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Logo of Phnom Penh Post newspaper Phnom Penh Post - Extortion claims follow fire

Extortion claims follow fire

THE residents of more than 50 houses razed by a huge fire in Phnom Penh say

firefighters were reluctant to tackle the inferno unless they were

paid.

Confusion reigned during the four-hour fire on Jan 18, with

allegations that firefighters demanded "fees" from scared householders and that

military police fired their guns dangerously.

Hundreds of people were

left homeless, desperate and angry by the night-time blaze in the Boeng Salang

quarter of Toul Kok district.

"Nothing is left for me," Ty Lang, a

47-year-old fruit vendor, said the day after the fire as she stared at the black

debris of what had been her house.

Only one injury - a heart attack

suffered by an old woman - was reported.

The fire was blamed on a man who

left incense sticks and candles burning in his house while he took his family to

a video parlor.

Kong Vann had been burning the incense and candles to

mark the seventh day anniversary of the death of their mother, who used to be a

fortune teller, according to police.

The  fire quickly spread after Kong

Vann's house burst into flames about 7:50pm.

Twenty-one fire trucks and

water carriers were dispatched by the municipality's fire department, and

ambulances and police and military police were also sent. The area soon became

packed with residents and onlookers, and police officers fired their guns into

the air to try to disperse them to clear space for rescue workers.

"Go

find the owner of the house, who started the fire," yelled a senior policeman

with a strong smell of alcohol on his breath.

Residents complained that

firefighters had sought fees from them before attacking  the  blaze.  Nou Kan,

73, said firefighters ignored his plea to "please help me" after he refused to

pay 10 domlung of gold to have his house sprayed with water as flames approached

it.

He said he had $5000 in his safe - but was adamant he would not pay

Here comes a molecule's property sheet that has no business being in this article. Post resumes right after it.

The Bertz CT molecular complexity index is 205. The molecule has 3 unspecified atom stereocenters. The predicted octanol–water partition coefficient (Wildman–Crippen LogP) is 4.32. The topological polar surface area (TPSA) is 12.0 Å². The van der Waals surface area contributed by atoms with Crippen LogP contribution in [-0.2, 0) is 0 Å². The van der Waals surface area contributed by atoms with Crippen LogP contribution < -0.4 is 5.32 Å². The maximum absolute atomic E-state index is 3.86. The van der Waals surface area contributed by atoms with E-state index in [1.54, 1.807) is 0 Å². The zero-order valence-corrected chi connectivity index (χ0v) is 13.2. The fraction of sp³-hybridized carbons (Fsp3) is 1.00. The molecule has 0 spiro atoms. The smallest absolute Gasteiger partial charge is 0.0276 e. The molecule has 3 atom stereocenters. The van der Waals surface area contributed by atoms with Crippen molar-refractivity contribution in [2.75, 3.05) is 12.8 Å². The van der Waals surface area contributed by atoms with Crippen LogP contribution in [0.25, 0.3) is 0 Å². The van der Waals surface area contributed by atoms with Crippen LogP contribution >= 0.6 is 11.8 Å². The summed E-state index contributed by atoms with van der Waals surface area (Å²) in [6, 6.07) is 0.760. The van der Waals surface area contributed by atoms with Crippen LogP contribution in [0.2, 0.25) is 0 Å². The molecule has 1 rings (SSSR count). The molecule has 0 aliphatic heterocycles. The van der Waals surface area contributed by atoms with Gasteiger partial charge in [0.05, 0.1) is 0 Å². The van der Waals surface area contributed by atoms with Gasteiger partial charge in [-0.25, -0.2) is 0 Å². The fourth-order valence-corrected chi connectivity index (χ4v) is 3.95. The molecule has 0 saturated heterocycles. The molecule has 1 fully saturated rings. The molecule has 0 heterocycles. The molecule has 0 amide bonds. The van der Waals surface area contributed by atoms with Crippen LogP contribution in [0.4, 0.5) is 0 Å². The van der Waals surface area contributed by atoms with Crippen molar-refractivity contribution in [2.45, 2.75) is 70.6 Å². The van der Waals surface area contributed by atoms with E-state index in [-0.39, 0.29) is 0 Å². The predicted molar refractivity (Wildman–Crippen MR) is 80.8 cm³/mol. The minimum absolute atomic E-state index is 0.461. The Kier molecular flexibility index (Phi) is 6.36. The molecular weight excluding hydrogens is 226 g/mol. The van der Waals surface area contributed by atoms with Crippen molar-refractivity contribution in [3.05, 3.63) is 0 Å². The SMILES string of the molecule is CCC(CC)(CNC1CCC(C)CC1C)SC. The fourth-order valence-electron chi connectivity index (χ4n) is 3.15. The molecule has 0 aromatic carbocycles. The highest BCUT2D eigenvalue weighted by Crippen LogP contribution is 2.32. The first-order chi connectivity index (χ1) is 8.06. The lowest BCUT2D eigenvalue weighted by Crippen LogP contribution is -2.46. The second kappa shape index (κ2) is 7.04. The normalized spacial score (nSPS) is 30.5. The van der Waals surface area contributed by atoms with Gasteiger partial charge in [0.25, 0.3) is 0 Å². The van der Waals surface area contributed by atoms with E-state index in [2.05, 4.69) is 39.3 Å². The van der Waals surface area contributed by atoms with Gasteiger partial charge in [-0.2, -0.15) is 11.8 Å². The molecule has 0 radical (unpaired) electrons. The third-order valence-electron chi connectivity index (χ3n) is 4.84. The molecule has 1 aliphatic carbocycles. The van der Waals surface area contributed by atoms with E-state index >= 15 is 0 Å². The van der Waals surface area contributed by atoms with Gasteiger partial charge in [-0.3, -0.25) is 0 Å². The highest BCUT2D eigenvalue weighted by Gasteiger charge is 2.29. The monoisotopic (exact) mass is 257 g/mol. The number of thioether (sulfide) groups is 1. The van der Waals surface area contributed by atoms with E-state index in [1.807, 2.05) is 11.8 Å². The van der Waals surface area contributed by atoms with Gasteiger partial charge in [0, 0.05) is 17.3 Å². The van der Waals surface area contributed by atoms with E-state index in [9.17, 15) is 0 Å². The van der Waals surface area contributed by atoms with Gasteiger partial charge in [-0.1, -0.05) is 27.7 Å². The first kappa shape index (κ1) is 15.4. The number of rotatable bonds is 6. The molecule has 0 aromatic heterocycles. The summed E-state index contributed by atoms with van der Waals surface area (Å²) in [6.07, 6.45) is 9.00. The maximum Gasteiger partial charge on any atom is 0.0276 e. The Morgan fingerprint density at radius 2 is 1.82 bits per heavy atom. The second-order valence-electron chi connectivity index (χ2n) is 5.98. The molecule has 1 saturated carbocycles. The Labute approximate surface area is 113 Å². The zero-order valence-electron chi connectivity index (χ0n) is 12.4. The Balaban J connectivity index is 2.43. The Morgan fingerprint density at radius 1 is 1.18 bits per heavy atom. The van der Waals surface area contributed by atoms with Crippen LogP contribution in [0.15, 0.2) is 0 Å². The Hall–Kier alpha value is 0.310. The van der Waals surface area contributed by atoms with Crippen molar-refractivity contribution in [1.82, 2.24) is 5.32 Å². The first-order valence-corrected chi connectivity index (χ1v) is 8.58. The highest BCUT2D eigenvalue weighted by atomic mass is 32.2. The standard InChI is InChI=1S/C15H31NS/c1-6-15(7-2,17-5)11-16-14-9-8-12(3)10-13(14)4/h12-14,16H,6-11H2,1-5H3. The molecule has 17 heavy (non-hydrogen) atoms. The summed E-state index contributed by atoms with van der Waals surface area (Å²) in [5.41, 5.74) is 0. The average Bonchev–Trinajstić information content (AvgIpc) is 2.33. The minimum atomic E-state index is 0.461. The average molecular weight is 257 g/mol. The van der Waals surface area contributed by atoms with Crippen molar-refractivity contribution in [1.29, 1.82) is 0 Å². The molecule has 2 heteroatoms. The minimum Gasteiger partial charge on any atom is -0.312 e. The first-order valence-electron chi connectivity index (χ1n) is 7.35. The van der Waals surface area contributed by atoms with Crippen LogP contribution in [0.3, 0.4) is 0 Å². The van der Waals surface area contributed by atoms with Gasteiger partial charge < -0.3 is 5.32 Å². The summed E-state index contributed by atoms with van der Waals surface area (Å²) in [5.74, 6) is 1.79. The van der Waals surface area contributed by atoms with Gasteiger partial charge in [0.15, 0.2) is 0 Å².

the firefighters anything - which he lost, as well as everything else in his

house, when it was burned to the ground. Asked what he rescued from his house,

he said "only this," pointing to the sarong, shirt and krama he was

wearing.

Moy Kim, 27, claimed she offered one million riel and one

domlung of gold to firemen to rescue her house, but they said it was not

enough. "I could not take anything out [of my house]. I could barely rescue my

son," she said, showing a small burn on the thigh of her 10-month-old baby.

The fire was put out at 11:40pm after destroying 53 houses.

Sok

Vanna, deputy director of the fire department, categorically rejected all

accusations that firefighters tried to exhort money from householders. "My

department never takes a single riel from anybody. If anyone does, I vow to

release him from duty and send him to jail. We fulfilled our duty, we were so

tired, but now we receive the blame," he complained.

He said his

firefighters had been harshly treated by military police (MP) personnel who

intervened in their work.  He alleged that some MPs, who had accepted money from

residents, fired their guns near the firemen to make sure they sprayed water on

houses not even in the line of the blaze. "It was like a [war] front-line," he

said.

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